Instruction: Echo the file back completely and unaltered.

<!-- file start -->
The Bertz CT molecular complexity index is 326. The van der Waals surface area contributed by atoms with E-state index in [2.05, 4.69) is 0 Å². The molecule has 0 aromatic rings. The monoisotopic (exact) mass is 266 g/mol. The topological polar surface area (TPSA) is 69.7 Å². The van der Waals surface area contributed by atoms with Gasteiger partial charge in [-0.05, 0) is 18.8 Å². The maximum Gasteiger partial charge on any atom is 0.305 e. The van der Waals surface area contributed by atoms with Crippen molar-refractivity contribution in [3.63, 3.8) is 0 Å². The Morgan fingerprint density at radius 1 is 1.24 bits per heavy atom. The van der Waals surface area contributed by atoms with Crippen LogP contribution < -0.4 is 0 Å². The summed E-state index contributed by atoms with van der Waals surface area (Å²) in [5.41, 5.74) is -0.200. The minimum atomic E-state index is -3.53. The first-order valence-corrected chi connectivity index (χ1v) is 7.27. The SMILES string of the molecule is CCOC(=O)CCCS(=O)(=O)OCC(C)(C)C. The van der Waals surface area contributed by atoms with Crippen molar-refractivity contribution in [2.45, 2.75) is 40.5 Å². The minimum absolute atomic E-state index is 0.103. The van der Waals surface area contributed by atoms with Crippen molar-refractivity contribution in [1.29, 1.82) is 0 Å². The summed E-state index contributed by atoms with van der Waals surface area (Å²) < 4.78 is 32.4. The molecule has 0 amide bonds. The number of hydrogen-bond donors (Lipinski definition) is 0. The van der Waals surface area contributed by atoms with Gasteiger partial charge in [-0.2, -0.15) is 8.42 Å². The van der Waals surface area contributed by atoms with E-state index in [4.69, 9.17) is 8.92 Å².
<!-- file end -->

The Bertz CT molecular complexity index is 326. The van der Waals surface area contributed by atoms with E-state index in [2.05, 4.69) is 0 Å². The molecule has 0 aromatic rings. The monoisotopic (exact) mass is 266 g/mol. The topological polar surface area (TPSA) is 69.7 Å². The van der Waals surface area contributed by atoms with Gasteiger partial charge in [-0.05, 0) is 18.8 Å². The maximum Gasteiger partial charge on any atom is 0.305 e. The van der Waals surface area contributed by atoms with Crippen molar-refractivity contribution in [3.63, 3.8) is 0 Å². The Morgan fingerprint density at radius 1 is 1.24 bits per heavy atom. The van der Waals surface area contributed by atoms with Crippen LogP contribution < -0.4 is 0 Å². The summed E-state index contributed by atoms with van der Waals surface area (Å²) in [5.41, 5.74) is -0.200. The minimum atomic E-state index is -3.53. The first-order valence-corrected chi connectivity index (χ1v) is 7.27. The SMILES string of the molecule is CCOC(=O)CCCS(=O)(=O)OCC(C)(C)C. The van der Waals surface area contributed by atoms with Crippen molar-refractivity contribution in [2.45, 2.75) is 40.5 Å². The minimum absolute atomic E-state index is 0.103. The van der Waals surface area contributed by atoms with Crippen molar-refractivity contribution in [1.29, 1.82) is 0 Å². The summed E-state index contributed by atoms with van der Waals surface area (Å²) < 4.78 is 32.4. The molecule has 0 amide bonds. The number of hydrogen-bond donors (Lipinski definition) is 0. The van der Waals surface area contributed by atoms with Gasteiger partial charge in [-0.2, -0.15) is 8.42 Å². The van der Waals surface area contributed by atoms with E-state index in [4.69, 9.17) is 8.92 Å².